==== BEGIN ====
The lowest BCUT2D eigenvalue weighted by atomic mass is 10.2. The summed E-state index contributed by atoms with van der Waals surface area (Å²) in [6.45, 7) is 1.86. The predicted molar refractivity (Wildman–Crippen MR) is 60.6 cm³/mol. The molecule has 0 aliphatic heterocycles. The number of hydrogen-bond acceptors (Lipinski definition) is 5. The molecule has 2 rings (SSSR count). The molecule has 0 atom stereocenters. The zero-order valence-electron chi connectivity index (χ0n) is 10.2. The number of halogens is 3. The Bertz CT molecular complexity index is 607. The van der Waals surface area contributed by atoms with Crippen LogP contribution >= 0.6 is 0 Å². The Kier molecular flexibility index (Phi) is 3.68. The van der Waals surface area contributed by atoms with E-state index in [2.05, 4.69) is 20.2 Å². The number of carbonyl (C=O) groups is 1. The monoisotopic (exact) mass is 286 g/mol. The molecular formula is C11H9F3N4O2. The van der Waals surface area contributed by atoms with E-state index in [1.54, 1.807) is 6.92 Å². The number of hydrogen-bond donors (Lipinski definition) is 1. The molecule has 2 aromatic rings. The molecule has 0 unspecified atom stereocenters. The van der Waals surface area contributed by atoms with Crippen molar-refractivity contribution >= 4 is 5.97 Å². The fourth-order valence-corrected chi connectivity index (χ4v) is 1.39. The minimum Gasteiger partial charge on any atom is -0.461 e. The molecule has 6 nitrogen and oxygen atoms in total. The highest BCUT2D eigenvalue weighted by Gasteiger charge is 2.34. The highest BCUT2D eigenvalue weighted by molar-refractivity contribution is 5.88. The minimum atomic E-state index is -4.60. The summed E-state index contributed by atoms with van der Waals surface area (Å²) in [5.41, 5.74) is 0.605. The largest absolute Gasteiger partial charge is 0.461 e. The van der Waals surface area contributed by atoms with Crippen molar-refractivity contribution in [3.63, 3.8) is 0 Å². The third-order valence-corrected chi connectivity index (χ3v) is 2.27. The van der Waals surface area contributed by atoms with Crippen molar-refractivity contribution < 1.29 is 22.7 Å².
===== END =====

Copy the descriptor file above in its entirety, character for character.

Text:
The lowest BCUT2D eigenvalue weighted by atomic mass is 10.2. The summed E-state index contributed by atoms with van der Waals surface area (Å²) in [6.45, 7) is 1.86. The predicted molar refractivity (Wildman–Crippen MR) is 60.6 cm³/mol. The molecule has 0 aliphatic heterocycles. The number of hydrogen-bond acceptors (Lipinski definition) is 5. The molecule has 2 rings (SSSR count). The molecule has 0 atom stereocenters. The zero-order valence-electron chi connectivity index (χ0n) is 10.2. The number of halogens is 3. The Bertz CT molecular complexity index is 607. The van der Waals surface area contributed by atoms with Crippen LogP contribution >= 0.6 is 0 Å². The Kier molecular flexibility index (Phi) is 3.68. The van der Waals surface area contributed by atoms with E-state index in [2.05, 4.69) is 20.2 Å². The number of carbonyl (C=O) groups is 1. The monoisotopic (exact) mass is 286 g/mol. The molecular formula is C11H9F3N4O2. The van der Waals surface area contributed by atoms with E-state index in [1.54, 1.807) is 6.92 Å². The number of hydrogen-bond donors (Lipinski definition) is 1. The molecule has 2 aromatic rings. The molecule has 0 unspecified atom stereocenters. The van der Waals surface area contributed by atoms with Crippen molar-refractivity contribution >= 4 is 5.97 Å². The fourth-order valence-corrected chi connectivity index (χ4v) is 1.39. The minimum Gasteiger partial charge on any atom is -0.461 e. The molecule has 6 nitrogen and oxygen atoms in total. The highest BCUT2D eigenvalue weighted by Gasteiger charge is 2.34. The highest BCUT2D eigenvalue weighted by molar-refractivity contribution is 5.88. The minimum atomic E-state index is -4.60. The summed E-state index contributed by atoms with van der Waals surface area (Å²) in [5.41, 5.74) is 0.605. The largest absolute Gasteiger partial charge is 0.461 e. The van der Waals surface area contributed by atoms with Crippen molar-refractivity contribution in [3.63, 3.8) is 0 Å². The third-order valence-corrected chi connectivity index (χ3v) is 2.27. The van der Waals surface area contributed by atoms with Crippen molar-refractivity contribution < 1.29 is 22.7 Å².